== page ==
Read the rest of this entry »

August 16, 2014

Party positions on institutional racism

Given it is election season a group of committed public health practitioners asked all the political parties what their position was on addressing institutional racism. Below are the responses received in alphabetical order, note lengthy responses have been edited. We hope this information will help you make an informed choice about which political party to support this election. Let’s wipe out institutional racism!

Click here to read each party’s position on institutional racism.

May 4, 2014

An opportunity to challenge institutional racism within the public health sector

The Ministry of Health are currently consulting on how public health services are purchased. Provided within this blog post are a selection of informative links and the link to a submission template. Help challenge institutional racism within the administration of the public health sector by contributing your voice to the consultation process.- ed.

There has been great consistency in how public health services have been purchased by the Ministry of Health over the last twenty years based around the  Public Health Service Handbook.[1]

The Ministry of Health buy a range of health protection and health promotion services from environmental health, through to tobacco control services, problem gambling and health promoting schools. These services are traditionally brought from Public Health Units (based at District Health Boards), from Non-Governmental Organisations like Mental Health Foundation and the Heart Foundation, through to Primary Healthcare Organisations like Manaia Health and Māori Health Providers like Ngāti Hine Health Trust.

 shopping list

Read the rest of this entry »

March 26, 2014

Ngā Pae Māramatanga: Target of Institutional Racism?

In recent weeks it has become exposed that Ngā Pae Māramatanga (New Zealand’s only Māori Centre for Research Excellence) has not been short-listed by the Royal Society for ongoing funding. Long-time anti-racism activist Mitzi Nairn had something to say about this and suspects this decision has something to do with institutional racism…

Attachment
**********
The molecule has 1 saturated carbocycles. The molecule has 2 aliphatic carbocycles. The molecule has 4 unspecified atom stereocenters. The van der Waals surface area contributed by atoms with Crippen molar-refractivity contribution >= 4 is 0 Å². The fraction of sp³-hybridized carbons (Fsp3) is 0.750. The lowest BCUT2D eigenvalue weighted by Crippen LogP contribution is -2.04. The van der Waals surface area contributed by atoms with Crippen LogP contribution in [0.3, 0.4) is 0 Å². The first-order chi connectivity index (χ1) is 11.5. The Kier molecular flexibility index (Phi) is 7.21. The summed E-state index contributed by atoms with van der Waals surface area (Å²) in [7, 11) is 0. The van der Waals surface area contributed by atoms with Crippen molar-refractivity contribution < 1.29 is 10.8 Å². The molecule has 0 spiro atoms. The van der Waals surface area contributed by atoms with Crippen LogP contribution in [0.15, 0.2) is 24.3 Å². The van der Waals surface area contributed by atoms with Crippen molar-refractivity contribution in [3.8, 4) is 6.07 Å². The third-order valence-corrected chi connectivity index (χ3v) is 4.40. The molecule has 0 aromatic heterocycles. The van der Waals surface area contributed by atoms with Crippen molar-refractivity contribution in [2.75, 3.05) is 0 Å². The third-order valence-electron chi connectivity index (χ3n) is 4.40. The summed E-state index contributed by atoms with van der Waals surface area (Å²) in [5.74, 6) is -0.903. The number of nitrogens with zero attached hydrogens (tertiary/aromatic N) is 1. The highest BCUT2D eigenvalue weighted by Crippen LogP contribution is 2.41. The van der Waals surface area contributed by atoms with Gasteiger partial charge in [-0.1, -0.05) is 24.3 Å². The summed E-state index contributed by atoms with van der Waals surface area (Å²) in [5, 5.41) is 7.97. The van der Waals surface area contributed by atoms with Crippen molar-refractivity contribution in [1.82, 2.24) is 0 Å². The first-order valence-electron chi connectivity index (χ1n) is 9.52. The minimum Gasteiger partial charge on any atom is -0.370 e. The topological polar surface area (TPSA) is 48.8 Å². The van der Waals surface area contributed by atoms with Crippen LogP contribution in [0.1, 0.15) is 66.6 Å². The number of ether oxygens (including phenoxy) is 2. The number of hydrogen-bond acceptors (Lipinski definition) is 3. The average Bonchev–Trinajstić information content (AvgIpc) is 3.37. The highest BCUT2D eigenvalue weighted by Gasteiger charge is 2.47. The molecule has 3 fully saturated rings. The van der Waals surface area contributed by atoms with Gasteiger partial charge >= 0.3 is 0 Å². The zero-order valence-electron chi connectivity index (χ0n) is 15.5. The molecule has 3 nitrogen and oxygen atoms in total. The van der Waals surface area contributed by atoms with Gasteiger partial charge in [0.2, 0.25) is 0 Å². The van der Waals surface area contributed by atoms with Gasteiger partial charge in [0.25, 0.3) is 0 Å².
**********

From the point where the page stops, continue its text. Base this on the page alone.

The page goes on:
The current funding crisis facing Ngā Pae Māramatanga seems to me a perfect example of how institutional racism is perpetuated. No malevolent intentions are involved, just the sort of group which is usually given the task using their usual criteria. The group, in this instance the Royal Society, seems to have no idea how culturally loaded their criteria are. No idea how culturally loaded their terms of reference are. I believe there is nothing in their terms of reference about the need to address racism, much less to balance out the long-term effects of racism; no responsibility to deliver on devolved obligations under Te Tiriti o Waitangi.

sci Read the rest of this entry »

December 23, 2013

Belated Response to Muriel Newman on Institutional Racism

I recently stumbled upon a disturbing blog posted on 14th July 2013 by Dr Muriel Newman from the right-wing think tank New Zealand Centre for Political Research. It was about a subject I am passionate about – institutional racism. Her post is riddled with misinformation and factual inaccuracies that, in the interests of informed debate, I feel moved to unravel for the discerning reader.

The following points address only a handful of the inaccuracies in her post.

Read the rest of this entry »